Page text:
Encompass in the present case, would seek a determination that the excess coverages can be
stacked plus a statutory penalty for unreasonable delay or denial of insurance benefits. In short,
the issues are quite different.
Complete diversity does not exist in this case as it is presently framed. However, a
remand of the case as is would reward plaintiff’s forum shopping while thwarting Encompass’s
choice of forum. There has been a form of misjoinder. On the other hand, accepting the removal
as is would put plaintiff’s claims against Ms. Masterson in the federal court, a result that neither
party seeks. Encompass proposes that the Court should sever plaintiff’s coverage claims from
his personal injury claims; remand the personal injury claims to the state court for lack of
diversity of citizenship jurisdiction; and retain jurisdiction over the coverage claims. See ECF
No. 31 at 12.
District courts may drop or sever misjoined claims. Fed. R. Civ. P. 21. The discretion to
do so “is circumscribed, however, by Rule 19(b) because the court cannot proceed without
indispensable parties.” Lenon v. St. Paul Mercury Ins. Co., 136 F.3d 1365, 1371 (10th Cir.
1998). I find that Ms. Masterson is not an indispensable party to the coverage case(s), and that
Encompass is not an indispensable party to the personal injury action. Accordingly, setting aside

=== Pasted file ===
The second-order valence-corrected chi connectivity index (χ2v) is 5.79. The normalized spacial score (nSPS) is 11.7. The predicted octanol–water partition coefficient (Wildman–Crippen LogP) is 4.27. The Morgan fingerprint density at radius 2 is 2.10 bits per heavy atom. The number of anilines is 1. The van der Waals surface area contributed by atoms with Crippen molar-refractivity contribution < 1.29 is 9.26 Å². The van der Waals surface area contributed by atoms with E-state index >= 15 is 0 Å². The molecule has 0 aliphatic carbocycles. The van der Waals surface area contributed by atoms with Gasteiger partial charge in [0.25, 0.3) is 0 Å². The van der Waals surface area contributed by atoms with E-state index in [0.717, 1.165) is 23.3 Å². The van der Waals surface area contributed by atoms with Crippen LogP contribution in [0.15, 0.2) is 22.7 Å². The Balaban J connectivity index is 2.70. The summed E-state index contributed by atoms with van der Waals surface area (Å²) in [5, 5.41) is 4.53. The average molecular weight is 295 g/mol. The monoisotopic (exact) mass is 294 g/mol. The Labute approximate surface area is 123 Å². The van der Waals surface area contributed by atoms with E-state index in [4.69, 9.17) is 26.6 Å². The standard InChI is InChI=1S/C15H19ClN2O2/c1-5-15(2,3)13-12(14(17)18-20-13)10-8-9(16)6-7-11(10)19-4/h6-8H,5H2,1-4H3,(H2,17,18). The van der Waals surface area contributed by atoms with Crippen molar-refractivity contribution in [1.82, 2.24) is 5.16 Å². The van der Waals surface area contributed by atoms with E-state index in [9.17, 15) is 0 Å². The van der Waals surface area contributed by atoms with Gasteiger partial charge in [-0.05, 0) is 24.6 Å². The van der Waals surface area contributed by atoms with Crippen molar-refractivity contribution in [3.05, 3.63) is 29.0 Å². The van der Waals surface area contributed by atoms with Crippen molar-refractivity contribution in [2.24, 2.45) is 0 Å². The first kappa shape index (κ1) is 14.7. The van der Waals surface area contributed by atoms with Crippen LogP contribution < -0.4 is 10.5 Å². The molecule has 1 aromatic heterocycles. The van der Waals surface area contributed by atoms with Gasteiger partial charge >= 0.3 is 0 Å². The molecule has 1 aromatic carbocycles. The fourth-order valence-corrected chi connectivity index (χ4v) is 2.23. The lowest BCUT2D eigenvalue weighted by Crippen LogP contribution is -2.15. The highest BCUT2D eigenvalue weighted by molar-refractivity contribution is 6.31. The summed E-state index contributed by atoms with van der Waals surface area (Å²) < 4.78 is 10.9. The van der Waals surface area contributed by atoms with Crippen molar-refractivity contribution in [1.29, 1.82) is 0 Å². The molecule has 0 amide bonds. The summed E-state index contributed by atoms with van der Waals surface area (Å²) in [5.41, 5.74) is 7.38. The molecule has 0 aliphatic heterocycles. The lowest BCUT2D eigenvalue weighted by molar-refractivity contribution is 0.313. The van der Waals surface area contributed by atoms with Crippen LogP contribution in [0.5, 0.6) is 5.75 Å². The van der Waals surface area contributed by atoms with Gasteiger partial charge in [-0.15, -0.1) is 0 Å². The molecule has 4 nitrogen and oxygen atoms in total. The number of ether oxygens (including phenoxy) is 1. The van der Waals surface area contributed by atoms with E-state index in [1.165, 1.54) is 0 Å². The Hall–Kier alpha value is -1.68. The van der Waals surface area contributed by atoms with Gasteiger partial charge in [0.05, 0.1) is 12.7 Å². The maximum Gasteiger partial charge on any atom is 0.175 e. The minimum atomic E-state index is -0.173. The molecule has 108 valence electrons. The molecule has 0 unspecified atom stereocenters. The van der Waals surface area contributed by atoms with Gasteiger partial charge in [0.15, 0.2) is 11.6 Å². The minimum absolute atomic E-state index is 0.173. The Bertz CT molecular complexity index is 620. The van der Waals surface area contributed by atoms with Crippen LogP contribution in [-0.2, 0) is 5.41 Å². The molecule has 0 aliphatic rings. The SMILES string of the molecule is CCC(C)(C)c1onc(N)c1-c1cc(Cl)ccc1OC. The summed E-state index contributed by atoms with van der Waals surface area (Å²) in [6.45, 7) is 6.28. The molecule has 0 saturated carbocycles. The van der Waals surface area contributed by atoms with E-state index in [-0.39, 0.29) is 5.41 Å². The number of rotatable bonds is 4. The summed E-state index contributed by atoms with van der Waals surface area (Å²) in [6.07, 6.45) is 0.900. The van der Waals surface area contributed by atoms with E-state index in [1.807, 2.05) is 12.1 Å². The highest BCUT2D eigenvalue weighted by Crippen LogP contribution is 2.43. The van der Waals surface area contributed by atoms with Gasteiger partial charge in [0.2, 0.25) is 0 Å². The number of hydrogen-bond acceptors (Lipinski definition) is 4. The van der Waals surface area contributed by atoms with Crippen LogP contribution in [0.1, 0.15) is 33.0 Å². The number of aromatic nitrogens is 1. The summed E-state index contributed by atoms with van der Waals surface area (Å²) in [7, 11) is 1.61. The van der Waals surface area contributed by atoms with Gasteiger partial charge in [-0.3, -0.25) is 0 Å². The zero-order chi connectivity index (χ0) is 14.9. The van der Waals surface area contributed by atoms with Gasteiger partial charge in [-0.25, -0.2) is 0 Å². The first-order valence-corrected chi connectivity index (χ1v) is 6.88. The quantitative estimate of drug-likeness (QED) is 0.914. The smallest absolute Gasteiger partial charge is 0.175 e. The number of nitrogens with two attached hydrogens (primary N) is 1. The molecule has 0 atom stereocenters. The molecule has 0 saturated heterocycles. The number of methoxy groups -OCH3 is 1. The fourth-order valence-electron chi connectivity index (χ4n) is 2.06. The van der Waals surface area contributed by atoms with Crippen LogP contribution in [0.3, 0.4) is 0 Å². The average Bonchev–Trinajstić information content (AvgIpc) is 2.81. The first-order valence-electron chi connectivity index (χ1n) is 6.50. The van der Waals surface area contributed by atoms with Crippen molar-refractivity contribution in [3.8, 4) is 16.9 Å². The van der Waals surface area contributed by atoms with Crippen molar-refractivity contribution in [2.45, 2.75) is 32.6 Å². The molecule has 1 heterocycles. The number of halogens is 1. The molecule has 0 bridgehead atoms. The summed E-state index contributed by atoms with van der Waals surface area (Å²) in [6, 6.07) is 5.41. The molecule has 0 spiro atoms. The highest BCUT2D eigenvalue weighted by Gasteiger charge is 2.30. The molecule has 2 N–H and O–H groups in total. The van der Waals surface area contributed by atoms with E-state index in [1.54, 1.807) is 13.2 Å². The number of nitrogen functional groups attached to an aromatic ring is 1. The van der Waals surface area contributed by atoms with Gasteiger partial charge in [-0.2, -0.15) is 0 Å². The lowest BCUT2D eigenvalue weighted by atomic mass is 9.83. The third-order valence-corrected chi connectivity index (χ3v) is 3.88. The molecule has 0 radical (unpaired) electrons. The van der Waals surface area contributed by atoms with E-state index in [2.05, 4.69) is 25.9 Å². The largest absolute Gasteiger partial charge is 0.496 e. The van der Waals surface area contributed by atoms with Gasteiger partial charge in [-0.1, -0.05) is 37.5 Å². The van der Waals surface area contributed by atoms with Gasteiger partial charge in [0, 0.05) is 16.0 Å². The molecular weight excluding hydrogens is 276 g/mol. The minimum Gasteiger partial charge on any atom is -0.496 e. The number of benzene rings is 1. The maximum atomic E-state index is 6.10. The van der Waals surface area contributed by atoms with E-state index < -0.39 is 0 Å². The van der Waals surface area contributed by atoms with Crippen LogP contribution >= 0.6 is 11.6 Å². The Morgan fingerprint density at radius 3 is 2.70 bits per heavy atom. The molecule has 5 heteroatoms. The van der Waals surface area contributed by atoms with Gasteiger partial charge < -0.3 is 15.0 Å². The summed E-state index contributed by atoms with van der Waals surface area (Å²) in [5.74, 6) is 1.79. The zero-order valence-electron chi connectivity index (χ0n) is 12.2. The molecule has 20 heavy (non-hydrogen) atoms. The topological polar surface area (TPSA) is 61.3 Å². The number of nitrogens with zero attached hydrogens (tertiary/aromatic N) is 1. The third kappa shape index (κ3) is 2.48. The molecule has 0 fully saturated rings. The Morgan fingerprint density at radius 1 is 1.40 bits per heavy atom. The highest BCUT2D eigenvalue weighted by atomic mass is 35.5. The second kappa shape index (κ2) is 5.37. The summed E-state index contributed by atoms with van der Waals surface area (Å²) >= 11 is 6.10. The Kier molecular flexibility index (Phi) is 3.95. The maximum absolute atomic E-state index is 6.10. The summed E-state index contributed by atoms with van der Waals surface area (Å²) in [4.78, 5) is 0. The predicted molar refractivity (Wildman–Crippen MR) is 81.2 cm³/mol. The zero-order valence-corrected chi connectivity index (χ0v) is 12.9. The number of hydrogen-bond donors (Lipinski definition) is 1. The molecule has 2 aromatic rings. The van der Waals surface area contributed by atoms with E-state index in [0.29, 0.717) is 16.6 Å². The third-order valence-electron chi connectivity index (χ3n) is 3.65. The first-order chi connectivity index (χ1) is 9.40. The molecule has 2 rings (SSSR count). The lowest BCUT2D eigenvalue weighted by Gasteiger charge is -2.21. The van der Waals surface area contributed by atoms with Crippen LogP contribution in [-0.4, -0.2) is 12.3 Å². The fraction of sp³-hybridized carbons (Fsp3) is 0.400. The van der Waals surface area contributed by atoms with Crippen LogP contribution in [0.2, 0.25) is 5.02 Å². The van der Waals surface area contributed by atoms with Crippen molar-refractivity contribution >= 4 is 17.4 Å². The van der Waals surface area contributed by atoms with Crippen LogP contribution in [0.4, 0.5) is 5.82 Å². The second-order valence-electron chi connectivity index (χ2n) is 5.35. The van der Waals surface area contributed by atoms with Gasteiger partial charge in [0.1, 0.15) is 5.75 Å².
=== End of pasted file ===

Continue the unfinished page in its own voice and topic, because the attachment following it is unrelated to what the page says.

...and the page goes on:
the fact that Encompass’s proposal would potentially leave the coverage claims pending in two
separate cases before two different judges of this court, it is a reasonable resolution.
Plaintiff’ motion to remand is granted in part and denied in part. The Court severs
plaintiff’s first and second claims (negligence and negligence per se against Ms. Masterson) and
remands those claims to the state court for lack of diversity of citizenship jurisdiction. The Court
will retain jurisdiction over plaintiff’s third claim (breach of insurance contract) and fourth claim
(unreasonable delay or denial of insurance benefits) for the moment. The parties should consider
a stipulation that all insurance claims between Mr. Jones and Encompass should be determined
in Case No. 16cv3017-PAB and, therefore, that what remains of the present case following the
remand of the personal injury claims should be dismissed without prejudice. Absent a
stipulation, I presume that the remainder of this case will probably be consolidated with 16-cv03017-PAB and proceed before Judge Brimmer. The stay granted at ECF No. 36 is vacated.
Please advise the Court how you wish to proceed with the insurance coverage issues within
fifteen days of this order.
DATED this 12th day of June, 2017.
BY THE COURT:
R. Brooke Jackson
United States District Judge